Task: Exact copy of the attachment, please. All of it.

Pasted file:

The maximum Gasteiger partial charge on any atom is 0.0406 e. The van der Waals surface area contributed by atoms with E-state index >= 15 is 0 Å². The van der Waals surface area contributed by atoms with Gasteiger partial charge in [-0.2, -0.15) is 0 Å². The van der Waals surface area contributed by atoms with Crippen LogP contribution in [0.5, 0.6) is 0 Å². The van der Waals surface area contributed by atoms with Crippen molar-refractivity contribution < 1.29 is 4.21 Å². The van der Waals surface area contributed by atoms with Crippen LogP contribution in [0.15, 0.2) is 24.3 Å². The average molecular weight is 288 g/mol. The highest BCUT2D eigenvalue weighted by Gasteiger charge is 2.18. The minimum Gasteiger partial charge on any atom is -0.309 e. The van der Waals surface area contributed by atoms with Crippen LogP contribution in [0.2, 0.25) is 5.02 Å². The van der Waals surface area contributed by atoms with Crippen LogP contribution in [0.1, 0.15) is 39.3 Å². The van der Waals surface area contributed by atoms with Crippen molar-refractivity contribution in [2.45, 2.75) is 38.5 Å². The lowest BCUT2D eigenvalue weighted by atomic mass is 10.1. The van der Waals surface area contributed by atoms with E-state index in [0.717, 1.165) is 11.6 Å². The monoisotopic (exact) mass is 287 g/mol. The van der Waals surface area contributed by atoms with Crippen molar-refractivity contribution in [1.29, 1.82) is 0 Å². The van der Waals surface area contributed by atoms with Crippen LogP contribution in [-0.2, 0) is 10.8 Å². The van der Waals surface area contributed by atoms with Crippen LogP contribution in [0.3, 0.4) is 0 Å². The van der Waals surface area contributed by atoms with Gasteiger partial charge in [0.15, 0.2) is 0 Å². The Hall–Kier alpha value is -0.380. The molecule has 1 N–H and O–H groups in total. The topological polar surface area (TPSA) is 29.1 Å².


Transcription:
The maximum Gasteiger partial charge on any atom is 0.0406 e. The van der Waals surface area contributed by atoms with E-state index >= 15 is 0 Å². The van der Waals surface area contributed by atoms with Gasteiger partial charge in [-0.2, -0.15) is 0 Å². The van der Waals surface area contributed by atoms with Crippen LogP contribution in [0.5, 0.6) is 0 Å². The van der Waals surface area contributed by atoms with Crippen molar-refractivity contribution < 1.29 is 4.21 Å². The van der Waals surface area contributed by atoms with Crippen LogP contribution in [0.15, 0.2) is 24.3 Å². The average molecular weight is 288 g/mol. The highest BCUT2D eigenvalue weighted by Gasteiger charge is 2.18. The minimum Gasteiger partial charge on any atom is -0.309 e. The van der Waals surface area contributed by atoms with Crippen LogP contribution in [0.2, 0.25) is 5.02 Å². The van der Waals surface area contributed by atoms with Crippen LogP contribution in [0.1, 0.15) is 39.3 Å². The van der Waals surface area contributed by atoms with Crippen molar-refractivity contribution in [2.45, 2.75) is 38.5 Å². The lowest BCUT2D eigenvalue weighted by atomic mass is 10.1. The van der Waals surface area contributed by atoms with E-state index in [0.717, 1.165) is 11.6 Å². The monoisotopic (exact) mass is 287 g/mol. The van der Waals surface area contributed by atoms with Crippen molar-refractivity contribution in [1.29, 1.82) is 0 Å². The van der Waals surface area contributed by atoms with Crippen LogP contribution in [-0.2, 0) is 10.8 Å². The van der Waals surface area contributed by atoms with Crippen LogP contribution in [0.3, 0.4) is 0 Å². The van der Waals surface area contributed by atoms with Gasteiger partial charge in [0.15, 0.2) is 0 Å². The Hall–Kier alpha value is -0.380. The molecule has 1 N–H and O–H groups in total. The topological polar surface area (TPSA) is 29.1 Å².